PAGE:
• The Grand Ditch is very important to farmers of the Northern Colorado Plains
  • 20,000 acres of water are delivered via the Grand Ditch through Rocky Mountain National Park to the eastern plains of Colorado
  • Water ultimately flows into the Cache la Poudre River

Moffat Tunnel

  • The Moffat Tunnel is a railroad passageway and water tunnel spanning 6.2 miles at over 9,200 feet.
  • Tunnel was named after its visionary, David Moffat, a wealthy business man who knew Denver should be a stop on the transcontinental railroad in order to compete in commerce and to have a shorter route to Salt Lake City. David Moffat died before Tunnel was completed.
  • Moffat Tunnel was first “holed through” February 18, 1926 after President Calvin Coolidge pressed a button in Washington DC that set off a blast of dynamite in Colorado. The program was broadcast by radio from the heart of the mountain.
  • The Tunnel was completed in 1928, and the first train passed through the Moffat Tunnel in February 1928.
  • Trains (California Zephyr) travel through the tunnel, but the main purpose of the Moffat Tunnel is to carry water to Denver and the Front Range from the Western Slope Fraser Basin.
  • The Moffat Tunnel also gave coal and freight trains direct routes to major industry destinations.
  • The Moffat Tunnel goes through James Peak and the Continental Divide, laying tracks in Grand County and continuing west.
  • Railway traffic brought settlers to Grand County to take advantage of logging, livestock, and agricultural opportunities.
  • The water delivered by the Moffat Tunnel is attributed to Denver and the Front Range’s ability to grow and thrive.
  • The western portal of the Moffat Tunnel is located near Winter Park Ski Area. Foot traffic through the Tunnel is blocked, but it is very easy to see from the base of the mountain.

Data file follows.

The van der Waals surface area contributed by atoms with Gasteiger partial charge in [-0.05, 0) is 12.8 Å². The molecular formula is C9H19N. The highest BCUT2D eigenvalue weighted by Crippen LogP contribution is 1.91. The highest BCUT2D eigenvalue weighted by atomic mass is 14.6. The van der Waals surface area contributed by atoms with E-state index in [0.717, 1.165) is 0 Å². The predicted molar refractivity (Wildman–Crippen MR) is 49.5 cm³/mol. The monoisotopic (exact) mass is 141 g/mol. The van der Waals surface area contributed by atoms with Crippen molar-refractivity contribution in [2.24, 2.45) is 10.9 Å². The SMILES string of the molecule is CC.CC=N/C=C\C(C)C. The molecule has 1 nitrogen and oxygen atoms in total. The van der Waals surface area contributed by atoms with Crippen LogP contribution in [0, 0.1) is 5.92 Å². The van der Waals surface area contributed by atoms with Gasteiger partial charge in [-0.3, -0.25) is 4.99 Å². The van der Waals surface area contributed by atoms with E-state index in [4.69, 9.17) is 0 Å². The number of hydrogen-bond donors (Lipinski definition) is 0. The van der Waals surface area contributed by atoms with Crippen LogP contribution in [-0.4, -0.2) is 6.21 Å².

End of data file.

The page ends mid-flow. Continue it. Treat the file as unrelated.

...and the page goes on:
• If you are interested in traveling through the Moffat Tunnel contact Amtrak and ride the California Zephyr. Board the train in Denver and arrive at Fraser Depot (Two miles from Winter Park) in two hours.

Shoshone Power Plant

  • Located in Glenwood Canyon along I-70 just north of the Colorado River
  • The Shoshone Power Plant is a hydro-electric plant
  • This engineering marvel was built in 1909, and today it generates 15 megawatts of green power for Excel Energy.
  • Shoshone Power Plant plays a critical role in stream flow management, generating multiple uses of water in and along the Colorado River
  • Power plant triggers release of water from reservoirs in Grand and Summit County.
  • As a result, water flows down the Glenwood Canyon. The Upper Colorado enjoys a steady stream flow that benefits the environment, recreation and agriculture.
  • Water that the plant diverts is not consumed. After it generates electricity, the water returns to the Colorado River - where it is used by rafters in Glenwood Springs, by towns along the middle of the Colorado River, and farther down stream for irrigation and agriculture in Grand Junction, CO.
  • The central role of the plant is controlling river administration. The plant is vital to maintain a healthy Colorado River and sustains recreation and agriculture economies in Western Colorado.
  • Windy Gap Project

Located just west of Granby

  • The Windy Gap Project is a diversion dam on the Colorado River, 445-acre foot reservoir, a pumping plant, and a six mile pipeline to Lake Granby
  • The dam is 27 feet high
  • Delivers an average of 48,000 acre feet of water annually, between April and July mostly
  • During Spring runoff, Fraser River is pumped from Windy Gap reservoir to Lake Granby where it is stored for delivery through the Colorado Big Thompson Project.